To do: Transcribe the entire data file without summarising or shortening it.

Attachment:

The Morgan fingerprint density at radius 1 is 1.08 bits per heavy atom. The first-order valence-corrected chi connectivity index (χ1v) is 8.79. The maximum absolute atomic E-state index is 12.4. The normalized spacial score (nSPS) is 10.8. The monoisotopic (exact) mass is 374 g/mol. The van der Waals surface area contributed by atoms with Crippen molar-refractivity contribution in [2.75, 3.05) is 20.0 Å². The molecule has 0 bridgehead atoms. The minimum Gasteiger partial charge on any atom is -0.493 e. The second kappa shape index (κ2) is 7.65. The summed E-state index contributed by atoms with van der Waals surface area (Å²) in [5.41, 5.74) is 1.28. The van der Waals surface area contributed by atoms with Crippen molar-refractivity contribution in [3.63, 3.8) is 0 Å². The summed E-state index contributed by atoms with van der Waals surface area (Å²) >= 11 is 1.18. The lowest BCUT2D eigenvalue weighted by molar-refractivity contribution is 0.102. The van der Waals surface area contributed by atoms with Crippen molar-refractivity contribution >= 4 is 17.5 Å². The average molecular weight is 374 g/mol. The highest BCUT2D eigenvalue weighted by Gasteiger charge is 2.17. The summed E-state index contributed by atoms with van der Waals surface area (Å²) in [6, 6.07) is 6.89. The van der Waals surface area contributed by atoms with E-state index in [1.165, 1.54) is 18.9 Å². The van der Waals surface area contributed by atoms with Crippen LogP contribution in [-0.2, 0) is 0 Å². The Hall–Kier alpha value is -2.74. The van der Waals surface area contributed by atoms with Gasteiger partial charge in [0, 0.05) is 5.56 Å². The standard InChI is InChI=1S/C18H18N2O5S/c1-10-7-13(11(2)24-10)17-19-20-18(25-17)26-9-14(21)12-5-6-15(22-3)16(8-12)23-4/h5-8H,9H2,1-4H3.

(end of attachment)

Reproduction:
The Morgan fingerprint density at radius 1 is 1.08 bits per heavy atom. The first-order valence-corrected chi connectivity index (χ1v) is 8.79. The maximum absolute atomic E-state index is 12.4. The normalized spacial score (nSPS) is 10.8. The monoisotopic (exact) mass is 374 g/mol. The van der Waals surface area contributed by atoms with Crippen molar-refractivity contribution in [2.75, 3.05) is 20.0 Å². The molecule has 0 bridgehead atoms. The minimum Gasteiger partial charge on any atom is -0.493 e. The second kappa shape index (κ2) is 7.65. The summed E-state index contributed by atoms with van der Waals surface area (Å²) in [5.41, 5.74) is 1.28. The van der Waals surface area contributed by atoms with Crippen molar-refractivity contribution in [3.63, 3.8) is 0 Å². The summed E-state index contributed by atoms with van der Waals surface area (Å²) >= 11 is 1.18. The lowest BCUT2D eigenvalue weighted by molar-refractivity contribution is 0.102. The van der Waals surface area contributed by atoms with Crippen molar-refractivity contribution >= 4 is 17.5 Å². The average molecular weight is 374 g/mol. The highest BCUT2D eigenvalue weighted by Gasteiger charge is 2.17. The summed E-state index contributed by atoms with van der Waals surface area (Å²) in [6, 6.07) is 6.89. The van der Waals surface area contributed by atoms with E-state index in [1.165, 1.54) is 18.9 Å². The van der Waals surface area contributed by atoms with Crippen LogP contribution in [-0.2, 0) is 0 Å². The Hall–Kier alpha value is -2.74. The van der Waals surface area contributed by atoms with Gasteiger partial charge in [0, 0.05) is 5.56 Å². The standard InChI is InChI=1S/C18H18N2O5S/c1-10-7-13(11(2)24-10)17-19-20-18(25-17)26-9-14(21)12-5-6-15(22-3)16(8-12)23-4/h5-8H,9H2,1-4H3.